Lebanon’s Saad Hariri said Wednesday he would not seek to stay on as prime minister, ahead of much-delayed consultations to give the protest-wracked country a new government.
Fifty days after unprecedented nationwide demonstrations against Lebanon’s reviled political elite forced him to step down, the caretaker premier had looked like he might attempt to keep his seat.
But he said his name was drawing too much opposition for him to be a candidate when official consultations to pick a new line-up begin on Thursday.
- Lebanese anti-government protesters carry candles and national flags as they march against the incitement of sectarian strife, and for the freedom of religious expression on the 63rd day of Lebanon’s nationwide anti-government uprising at the entrance of Parliament in downtown Beirut, Lebanon, 18 December 2019. EPA-EFE/NABIL MOUNZER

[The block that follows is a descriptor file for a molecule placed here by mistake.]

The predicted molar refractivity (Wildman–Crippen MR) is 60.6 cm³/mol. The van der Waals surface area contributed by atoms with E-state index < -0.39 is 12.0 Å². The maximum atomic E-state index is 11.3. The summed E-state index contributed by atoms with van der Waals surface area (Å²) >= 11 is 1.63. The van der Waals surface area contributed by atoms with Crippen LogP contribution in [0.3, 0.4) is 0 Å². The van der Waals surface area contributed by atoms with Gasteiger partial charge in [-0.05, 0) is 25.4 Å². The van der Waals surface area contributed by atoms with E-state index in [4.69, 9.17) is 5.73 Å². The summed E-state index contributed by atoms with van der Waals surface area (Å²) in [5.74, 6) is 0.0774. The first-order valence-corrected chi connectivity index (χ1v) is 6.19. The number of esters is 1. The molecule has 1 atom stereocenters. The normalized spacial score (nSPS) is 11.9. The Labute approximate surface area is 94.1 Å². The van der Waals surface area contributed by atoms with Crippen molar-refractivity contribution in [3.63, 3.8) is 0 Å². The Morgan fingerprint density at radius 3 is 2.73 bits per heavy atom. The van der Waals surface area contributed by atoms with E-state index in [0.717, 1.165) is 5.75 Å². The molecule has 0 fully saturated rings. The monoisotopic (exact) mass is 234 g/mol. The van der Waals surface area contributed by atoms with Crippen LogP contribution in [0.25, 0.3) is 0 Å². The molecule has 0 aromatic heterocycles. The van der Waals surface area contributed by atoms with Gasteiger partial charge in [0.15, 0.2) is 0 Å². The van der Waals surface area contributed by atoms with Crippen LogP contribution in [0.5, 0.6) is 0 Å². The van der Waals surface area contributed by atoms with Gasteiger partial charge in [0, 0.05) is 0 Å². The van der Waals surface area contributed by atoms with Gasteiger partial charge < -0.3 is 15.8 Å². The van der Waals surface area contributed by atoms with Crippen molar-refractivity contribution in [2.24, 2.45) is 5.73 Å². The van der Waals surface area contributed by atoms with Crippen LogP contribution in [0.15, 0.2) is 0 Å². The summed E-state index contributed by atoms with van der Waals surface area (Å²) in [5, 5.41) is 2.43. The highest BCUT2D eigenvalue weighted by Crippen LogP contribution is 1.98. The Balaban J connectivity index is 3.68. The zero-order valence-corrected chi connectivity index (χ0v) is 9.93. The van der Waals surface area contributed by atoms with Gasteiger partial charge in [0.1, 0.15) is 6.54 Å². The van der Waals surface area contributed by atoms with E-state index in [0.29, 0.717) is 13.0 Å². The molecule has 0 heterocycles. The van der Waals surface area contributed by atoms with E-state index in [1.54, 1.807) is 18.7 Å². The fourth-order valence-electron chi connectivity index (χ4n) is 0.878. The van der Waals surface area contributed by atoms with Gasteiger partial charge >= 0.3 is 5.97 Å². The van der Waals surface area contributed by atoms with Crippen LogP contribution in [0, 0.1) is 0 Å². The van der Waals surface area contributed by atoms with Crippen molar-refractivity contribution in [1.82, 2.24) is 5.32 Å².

Lebanon’s economy has been sliding towards default in recent weeks but the main political parties have so far failed to respond to calls from the street and international partners by forming a credible cabinet capable of undertaking key reforms.
The consultations for a new cabinet have been postponed twice already and it remains to be seen whether they will indeed take place on Thursday and whether Hariri’s chances of a third mandate as prime minister are really over.
The 49-year-old was thrust onto the political stage after his father Rafik, himself an ex-premier, was assassinated in a February 2005 car bomb attack.
Via France 24